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Illicit drug trade strong on global stage

By Ehlayna NapolitanoNEWS EDITOR

“I want to give you a bigger picture … of what we’re facing in regards to drugs,” said Dr. Charles Levinthal, chair of Hofstra’s psychology department during a lecture on Wednesday. “Spoiler alert: it’s not a pretty picture.”

It’s no secret that drug trafficking and drug use are major issues facing the modern world today. Drugs are associated with danger, violence and, in some cases, death. The global drug trade was discussed in detail during Levinthal’s lecture, titled “Drug Enforcement and Drug Control in a World of Narcoterrorism and Global Politics.”

Levinthal outlined drug trafficking in terms of where the drugs come from and where they go, as well as what could be done about the problem. He noted that the drug trade has become globalized, eradicating the simple and direct drug trafficking routes of the past.

Levinthal mainly focused on Afghanistan, where opium dominates; Colombia, a cocaine producer; and Mexico, one of the most ideal transport countries in the world, as drug kingpins of the world. He detailed the ways that drug production and cartels are linked inextricably to groups in power within each of those countries, such as the Taliban, key figures like Pablo Escobar and police and military, respectively.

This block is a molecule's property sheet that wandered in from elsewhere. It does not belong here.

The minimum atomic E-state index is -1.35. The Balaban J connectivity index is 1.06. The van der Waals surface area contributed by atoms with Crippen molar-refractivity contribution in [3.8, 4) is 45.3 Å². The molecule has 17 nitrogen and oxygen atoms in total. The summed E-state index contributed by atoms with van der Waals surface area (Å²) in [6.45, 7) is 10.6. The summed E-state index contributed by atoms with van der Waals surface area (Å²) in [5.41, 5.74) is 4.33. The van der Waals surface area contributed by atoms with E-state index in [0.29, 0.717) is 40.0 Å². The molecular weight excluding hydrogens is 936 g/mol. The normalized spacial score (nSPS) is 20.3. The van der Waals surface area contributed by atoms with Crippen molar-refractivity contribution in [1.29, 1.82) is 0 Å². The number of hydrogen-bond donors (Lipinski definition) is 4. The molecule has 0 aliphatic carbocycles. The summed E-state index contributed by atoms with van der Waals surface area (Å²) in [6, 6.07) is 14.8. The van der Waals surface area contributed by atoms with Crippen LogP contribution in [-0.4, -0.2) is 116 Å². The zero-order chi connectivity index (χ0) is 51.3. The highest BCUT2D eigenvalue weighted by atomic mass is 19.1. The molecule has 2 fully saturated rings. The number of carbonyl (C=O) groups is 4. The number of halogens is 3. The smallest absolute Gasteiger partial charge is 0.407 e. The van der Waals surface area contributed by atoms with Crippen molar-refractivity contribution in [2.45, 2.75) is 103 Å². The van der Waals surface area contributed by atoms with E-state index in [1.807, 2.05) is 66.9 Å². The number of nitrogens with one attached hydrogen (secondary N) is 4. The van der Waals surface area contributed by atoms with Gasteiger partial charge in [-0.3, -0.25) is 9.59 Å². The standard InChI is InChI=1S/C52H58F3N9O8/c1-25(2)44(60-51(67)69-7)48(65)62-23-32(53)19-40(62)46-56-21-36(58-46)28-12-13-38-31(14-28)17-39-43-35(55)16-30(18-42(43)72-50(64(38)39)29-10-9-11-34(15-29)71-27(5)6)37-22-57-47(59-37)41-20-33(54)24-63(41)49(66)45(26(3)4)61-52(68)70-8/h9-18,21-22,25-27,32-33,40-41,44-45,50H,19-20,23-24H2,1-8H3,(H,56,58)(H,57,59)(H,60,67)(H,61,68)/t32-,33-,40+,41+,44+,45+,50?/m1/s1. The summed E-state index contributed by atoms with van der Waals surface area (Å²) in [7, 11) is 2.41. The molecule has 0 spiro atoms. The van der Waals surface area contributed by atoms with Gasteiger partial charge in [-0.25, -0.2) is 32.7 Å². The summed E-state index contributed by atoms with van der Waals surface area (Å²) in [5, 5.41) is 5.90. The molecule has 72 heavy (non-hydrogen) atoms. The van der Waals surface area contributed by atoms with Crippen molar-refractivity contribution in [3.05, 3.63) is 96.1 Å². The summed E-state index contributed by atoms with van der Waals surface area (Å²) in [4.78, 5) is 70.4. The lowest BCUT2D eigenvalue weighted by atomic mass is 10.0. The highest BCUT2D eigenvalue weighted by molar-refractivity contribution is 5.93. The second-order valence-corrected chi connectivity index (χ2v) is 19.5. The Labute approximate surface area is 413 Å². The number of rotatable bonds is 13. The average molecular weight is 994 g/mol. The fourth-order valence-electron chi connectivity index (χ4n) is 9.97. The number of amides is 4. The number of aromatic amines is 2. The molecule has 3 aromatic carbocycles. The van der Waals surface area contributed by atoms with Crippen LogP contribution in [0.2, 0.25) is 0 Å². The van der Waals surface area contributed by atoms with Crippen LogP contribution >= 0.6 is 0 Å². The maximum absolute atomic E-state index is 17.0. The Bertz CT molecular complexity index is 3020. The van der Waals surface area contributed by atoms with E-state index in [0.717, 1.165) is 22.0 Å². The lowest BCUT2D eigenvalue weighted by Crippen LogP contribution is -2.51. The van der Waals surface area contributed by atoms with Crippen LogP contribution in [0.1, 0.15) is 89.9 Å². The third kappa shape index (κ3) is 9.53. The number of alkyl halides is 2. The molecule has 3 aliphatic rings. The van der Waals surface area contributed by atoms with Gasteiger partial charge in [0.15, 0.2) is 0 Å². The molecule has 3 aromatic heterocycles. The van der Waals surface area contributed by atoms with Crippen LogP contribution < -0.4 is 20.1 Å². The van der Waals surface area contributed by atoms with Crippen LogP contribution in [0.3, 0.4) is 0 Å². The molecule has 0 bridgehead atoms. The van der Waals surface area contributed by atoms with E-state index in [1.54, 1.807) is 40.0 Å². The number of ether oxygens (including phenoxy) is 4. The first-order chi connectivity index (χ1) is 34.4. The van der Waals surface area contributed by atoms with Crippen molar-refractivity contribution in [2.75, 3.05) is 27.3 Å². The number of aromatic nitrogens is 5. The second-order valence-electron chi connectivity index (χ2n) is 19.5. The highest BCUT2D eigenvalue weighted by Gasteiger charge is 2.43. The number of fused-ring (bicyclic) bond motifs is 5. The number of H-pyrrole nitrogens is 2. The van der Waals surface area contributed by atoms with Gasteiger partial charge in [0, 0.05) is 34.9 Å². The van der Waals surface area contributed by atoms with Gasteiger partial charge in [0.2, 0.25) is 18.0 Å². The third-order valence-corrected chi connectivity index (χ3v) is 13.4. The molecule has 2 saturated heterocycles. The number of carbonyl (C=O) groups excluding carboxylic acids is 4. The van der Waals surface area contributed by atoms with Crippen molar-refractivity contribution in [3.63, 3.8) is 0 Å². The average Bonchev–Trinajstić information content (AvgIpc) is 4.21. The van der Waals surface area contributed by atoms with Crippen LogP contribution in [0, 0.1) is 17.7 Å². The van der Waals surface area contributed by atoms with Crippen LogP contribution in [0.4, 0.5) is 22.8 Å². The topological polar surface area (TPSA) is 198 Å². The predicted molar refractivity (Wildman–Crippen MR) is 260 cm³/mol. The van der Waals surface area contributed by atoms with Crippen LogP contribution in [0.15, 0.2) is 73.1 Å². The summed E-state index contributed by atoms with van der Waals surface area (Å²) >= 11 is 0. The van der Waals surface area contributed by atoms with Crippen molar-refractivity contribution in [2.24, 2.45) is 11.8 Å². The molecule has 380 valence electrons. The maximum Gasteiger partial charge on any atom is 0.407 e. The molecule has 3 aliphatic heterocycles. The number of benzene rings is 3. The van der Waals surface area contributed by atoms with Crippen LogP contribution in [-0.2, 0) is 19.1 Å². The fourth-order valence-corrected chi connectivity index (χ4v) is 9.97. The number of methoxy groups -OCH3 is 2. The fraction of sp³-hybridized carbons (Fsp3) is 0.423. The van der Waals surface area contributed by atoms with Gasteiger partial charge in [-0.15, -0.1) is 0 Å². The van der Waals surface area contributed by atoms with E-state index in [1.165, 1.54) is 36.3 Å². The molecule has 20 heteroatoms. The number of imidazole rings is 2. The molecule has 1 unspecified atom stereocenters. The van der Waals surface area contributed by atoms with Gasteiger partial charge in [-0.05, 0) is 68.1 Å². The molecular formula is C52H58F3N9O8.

Colombia is mainly a producer of coca, which can be snorted or injected, and crack cocaine, which is smoked. According to Levinthal, Colombia’s drug industry is connected to the violence that has dominated the country for many years.

“It’s a game of Whack-a-Mole,” Levinthal said. “That describes the situation of controlling coca cultivation in [Colombia].”

Students reacted positively to the information imparted to them during the lecture, affirming that they had learned a lot during the lecture.

“I’m definitely more informed about the topic,” said Sam Burgess, a freshman criminology major. “These drugs are killing people.”

Burgess said that she knew a lot of what Levinthal discussed because she is from Colombia.

Similarly, Mansour White, a sophomore finance major, said that the lecture was particularly interesting to him because of the role that drugs play in his local community of Hempstead.

“I’m interested in learning about drug trafficking … especially because of the [negative] effect that drugs have on the community [where] I live,” White said. “I learned a lot about where drugs come from.”

The lecturer noted that drugs produced in any of the countries he talked about were transported all over the world. America, Levinthal said, is one of the greatest consumers of illicit drugs in the world.

“The bottom line of the global illicit drug trade is working very well — all too well,” Levinthal said.


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